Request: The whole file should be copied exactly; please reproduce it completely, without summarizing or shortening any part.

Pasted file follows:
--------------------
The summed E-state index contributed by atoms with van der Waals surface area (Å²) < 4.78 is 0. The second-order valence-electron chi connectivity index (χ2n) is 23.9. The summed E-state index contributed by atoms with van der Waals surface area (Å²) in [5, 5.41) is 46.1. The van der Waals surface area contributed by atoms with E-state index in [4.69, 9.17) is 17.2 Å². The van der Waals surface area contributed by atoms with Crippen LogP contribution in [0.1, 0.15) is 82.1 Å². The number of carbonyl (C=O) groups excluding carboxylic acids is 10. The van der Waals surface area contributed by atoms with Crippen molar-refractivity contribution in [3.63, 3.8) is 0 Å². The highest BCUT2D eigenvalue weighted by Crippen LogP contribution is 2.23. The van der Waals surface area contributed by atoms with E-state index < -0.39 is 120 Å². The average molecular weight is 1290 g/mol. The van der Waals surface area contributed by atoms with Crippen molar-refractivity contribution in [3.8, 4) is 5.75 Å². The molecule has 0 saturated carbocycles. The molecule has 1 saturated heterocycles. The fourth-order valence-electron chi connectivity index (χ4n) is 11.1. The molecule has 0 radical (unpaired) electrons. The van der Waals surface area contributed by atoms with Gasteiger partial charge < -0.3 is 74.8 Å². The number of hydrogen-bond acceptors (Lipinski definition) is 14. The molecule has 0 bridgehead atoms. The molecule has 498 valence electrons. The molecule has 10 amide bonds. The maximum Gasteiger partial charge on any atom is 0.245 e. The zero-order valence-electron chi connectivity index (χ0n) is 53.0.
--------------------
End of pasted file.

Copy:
The summed E-state index contributed by atoms with van der Waals surface area (Å²) < 4.78 is 0. The second-order valence-electron chi connectivity index (χ2n) is 23.9. The summed E-state index contributed by atoms with van der Waals surface area (Å²) in [5, 5.41) is 46.1. The van der Waals surface area contributed by atoms with E-state index in [4.69, 9.17) is 17.2 Å². The van der Waals surface area contributed by atoms with Crippen LogP contribution in [0.1, 0.15) is 82.1 Å². The number of carbonyl (C=O) groups excluding carboxylic acids is 10. The van der Waals surface area contributed by atoms with Crippen molar-refractivity contribution in [3.63, 3.8) is 0 Å². The highest BCUT2D eigenvalue weighted by Crippen LogP contribution is 2.23. The van der Waals surface area contributed by atoms with E-state index < -0.39 is 120 Å². The average molecular weight is 1290 g/mol. The van der Waals surface area contributed by atoms with Crippen molar-refractivity contribution in [3.8, 4) is 5.75 Å². The molecule has 0 saturated carbocycles. The molecule has 1 saturated heterocycles. The fourth-order valence-electron chi connectivity index (χ4n) is 11.1. The molecule has 0 radical (unpaired) electrons. The van der Waals surface area contributed by atoms with Gasteiger partial charge < -0.3 is 74.8 Å². The number of hydrogen-bond acceptors (Lipinski definition) is 14. The molecule has 0 bridgehead atoms. The molecule has 498 valence electrons. The molecule has 10 amide bonds. The maximum Gasteiger partial charge on any atom is 0.245 e. The zero-order valence-electron chi connectivity index (χ0n) is 53.0.